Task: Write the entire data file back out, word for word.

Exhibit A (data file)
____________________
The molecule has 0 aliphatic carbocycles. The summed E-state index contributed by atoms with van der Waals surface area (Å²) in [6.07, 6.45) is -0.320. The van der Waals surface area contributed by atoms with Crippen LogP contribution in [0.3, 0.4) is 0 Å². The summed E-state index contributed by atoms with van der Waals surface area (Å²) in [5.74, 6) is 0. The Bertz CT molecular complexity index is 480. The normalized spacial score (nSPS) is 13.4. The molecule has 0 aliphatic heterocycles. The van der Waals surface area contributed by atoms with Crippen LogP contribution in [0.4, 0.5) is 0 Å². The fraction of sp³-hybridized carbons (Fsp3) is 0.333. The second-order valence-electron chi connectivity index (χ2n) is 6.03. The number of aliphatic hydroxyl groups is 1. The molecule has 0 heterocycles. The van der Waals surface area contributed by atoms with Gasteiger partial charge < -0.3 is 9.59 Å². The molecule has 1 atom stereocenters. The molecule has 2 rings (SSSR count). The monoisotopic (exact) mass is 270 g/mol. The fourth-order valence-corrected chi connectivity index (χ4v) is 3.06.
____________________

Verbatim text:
The molecule has 0 aliphatic carbocycles. The summed E-state index contributed by atoms with van der Waals surface area (Å²) in [6.07, 6.45) is -0.320. The van der Waals surface area contributed by atoms with Crippen LogP contribution in [0.3, 0.4) is 0 Å². The summed E-state index contributed by atoms with van der Waals surface area (Å²) in [5.74, 6) is 0. The Bertz CT molecular complexity index is 480. The normalized spacial score (nSPS) is 13.4. The molecule has 0 aliphatic heterocycles. The van der Waals surface area contributed by atoms with Crippen LogP contribution in [0.4, 0.5) is 0 Å². The fraction of sp³-hybridized carbons (Fsp3) is 0.333. The second-order valence-electron chi connectivity index (χ2n) is 6.03. The number of aliphatic hydroxyl groups is 1. The molecule has 0 heterocycles. The van der Waals surface area contributed by atoms with Gasteiger partial charge < -0.3 is 9.59 Å². The molecule has 1 atom stereocenters. The molecule has 2 rings (SSSR count). The monoisotopic (exact) mass is 270 g/mol. The fourth-order valence-corrected chi connectivity index (χ4v) is 3.06.